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Current rules on refunding rail season tickets

Many season ticket holders will be wondering whether to surrender their ticket during the coronavirus outbreak. This brief guide sets out how the current system of refunds work and how to go about getting one.

The first key point to understand is that there is no ‘pause & resume’ option when it comes to season tickets. Maybe there should be, but at present there isn’t. Under current rules you cannot just ‘put it on hold’ for the next few weeks/months or ask for a refund for the days you do not use it. A refund works on the basis of you surrendering your ticket permanently and not using it again.

To get a refund you must return the ticket to the retailer you bought it from. You can request a refund from a ticket office managed by your train operator, or online if that’s where you bought the ticket. If in doubt, then contact your retailer.

The refund is calculated from the date the ticket was returned to the retailer. If you have been ill the refund can be backdated to the point you stopped using it, but you will need proof that you were ill, and you must not have started travelling again using your Season Ticket since.

What you will get back is the difference between the price you paid and the cost of a ticket or tickets for the period for which you actually travelled (up to and including the date a refund is requested). There may also be an administration charge of no more than £10.00.

So, if you have used an annual ticket for six months, they will work out how much you would have paid to travel for those six months if you hadn’t bought an annual ticket. It is not done on a pro-rata basis – so if you have only used six months (half the ticket) you will not get back half the remaining value. It will be less.

This is because of the discounts applied to season tickets. In simple terms, the longer your season ticket the greater the discount applied. So a weekly ticket has a lower average cost per day than a day ticket; a monthly has a lower daily cost than a weekly; with an annual ticket having the lowest daily cost of all.

When they calculate the cost of the travel you have used (six months in the example above) they use these higher ‘average cost’ figures. As a result, season tickets ‘run out’ of refund value over time. To get anything back on a weekly season you need at least three days left, and at least seven days left on a monthly. Annual tickets usually have little or no refund value after 40 weeks, which is about 10 months.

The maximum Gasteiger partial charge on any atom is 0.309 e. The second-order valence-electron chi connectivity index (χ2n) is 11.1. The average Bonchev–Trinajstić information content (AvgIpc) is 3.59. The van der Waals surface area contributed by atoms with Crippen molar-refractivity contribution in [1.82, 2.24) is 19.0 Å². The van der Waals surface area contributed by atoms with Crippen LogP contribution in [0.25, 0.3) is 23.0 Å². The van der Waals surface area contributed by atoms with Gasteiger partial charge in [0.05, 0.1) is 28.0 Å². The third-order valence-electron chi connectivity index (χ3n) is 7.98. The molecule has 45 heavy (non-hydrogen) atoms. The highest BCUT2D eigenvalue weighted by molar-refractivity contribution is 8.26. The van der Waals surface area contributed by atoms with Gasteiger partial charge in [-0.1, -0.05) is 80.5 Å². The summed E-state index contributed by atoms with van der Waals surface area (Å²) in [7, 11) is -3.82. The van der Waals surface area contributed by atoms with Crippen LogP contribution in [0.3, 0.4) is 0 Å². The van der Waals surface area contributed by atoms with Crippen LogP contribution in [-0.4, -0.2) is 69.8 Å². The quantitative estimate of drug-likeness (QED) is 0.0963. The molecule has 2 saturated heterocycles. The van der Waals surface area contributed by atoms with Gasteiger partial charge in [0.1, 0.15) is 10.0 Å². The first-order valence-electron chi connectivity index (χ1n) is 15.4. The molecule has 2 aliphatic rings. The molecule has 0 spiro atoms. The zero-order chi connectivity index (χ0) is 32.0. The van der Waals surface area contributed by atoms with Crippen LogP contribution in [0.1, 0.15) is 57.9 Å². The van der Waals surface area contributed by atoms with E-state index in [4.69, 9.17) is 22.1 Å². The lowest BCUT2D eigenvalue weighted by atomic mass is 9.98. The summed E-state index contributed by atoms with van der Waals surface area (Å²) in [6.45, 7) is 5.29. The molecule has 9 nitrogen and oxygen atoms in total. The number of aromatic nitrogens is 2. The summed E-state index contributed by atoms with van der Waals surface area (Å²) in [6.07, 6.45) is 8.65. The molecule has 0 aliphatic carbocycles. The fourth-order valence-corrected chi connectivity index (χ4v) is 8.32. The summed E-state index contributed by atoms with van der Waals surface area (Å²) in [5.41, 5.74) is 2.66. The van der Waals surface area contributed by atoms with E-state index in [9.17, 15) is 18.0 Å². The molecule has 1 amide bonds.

For example:

Southampton Central to London Terminals (prices rounded)

(Travel via any permitted route)

Cost of travel Approx. refund value

(annual ticket cost – cost of travel used)

(not including any admin fee)

Cost of annual ticket £6044
Cost of 1 months travel £580 £5464
Cost of 3 months travel £1741 £4303
Cost of 6 months travel £3481 £2563
Cost of 9 months travel £5222 £822
Cost of 10 months travel £5802 £242

It is worth making your own calculations before submitting your refund request – so you know roughly what to expect.  The season ticket calculator on the National Rail website can help in this.

Special arrangements apply if you wish to amend the details of an existing season ticket. So if, for example, you are still travelling but have moved house or place of work, you can apply for what is known as a ‘changeover’ where you switch from the old journey to the new.  Your new season ticket has to start on the day following surrender of the original ticket. If the new ticket is cheaper than the old one you will receive a refund pro-rata to the periods before and after the changeover.

Transport for London Oyster and paper season ticket refunds

If you have purchased a season ticket for travel from TFL it will be held either on an Oyster card or as a paper ticket. Paper tickets are only available for purchase from a TFL Rail or Overground station. An Oyster card season ticket can be purchased at a TFL station, online or over the phone.

In both instances, the refund for a season ticket purchased from TFL is calculated in the same way as national rail season tickets.

Your refund will be worked out by subtracting the going-cost of a ticket for the amount of time you have used your season ticket, taken away from the price you paid initially for you season ticket. As with national rail season tickets, this is to account for the discounts that are applied to season tickets.

The only difference with other operators is that you will have to cancel your oyster card when you surrender your season ticket.

Ordinarily, TFL would charge a £5 admin fee for this cancellation. However due to the coronavirus it is waiving this fee.

Refunds for a season ticket on Oyster Card

You will be entitled to a season ticket refund if you bought your ticket from TFL and there is:

  • 6 weeks remaining on an Annual ticket
  • 7 days remaining on a Monthly ticket
  • 3 days remaining on a 7 Day ticket

This applies to all travelcard or bus and tram passes on Oyster card.

Refund for a season ticket on paper

You will be entitled to the same refunds as above.

Currently you can only claim a refund from TFL if you bought your ticket at a London Overground or TfL Rail station and by visiting the ticket office from which it was bought. TFL expect to have an alternative method available next week, in the interim we are seeking assurance that you won’t have to go to a ticket office and that it will backdate refunds on paper tickets.

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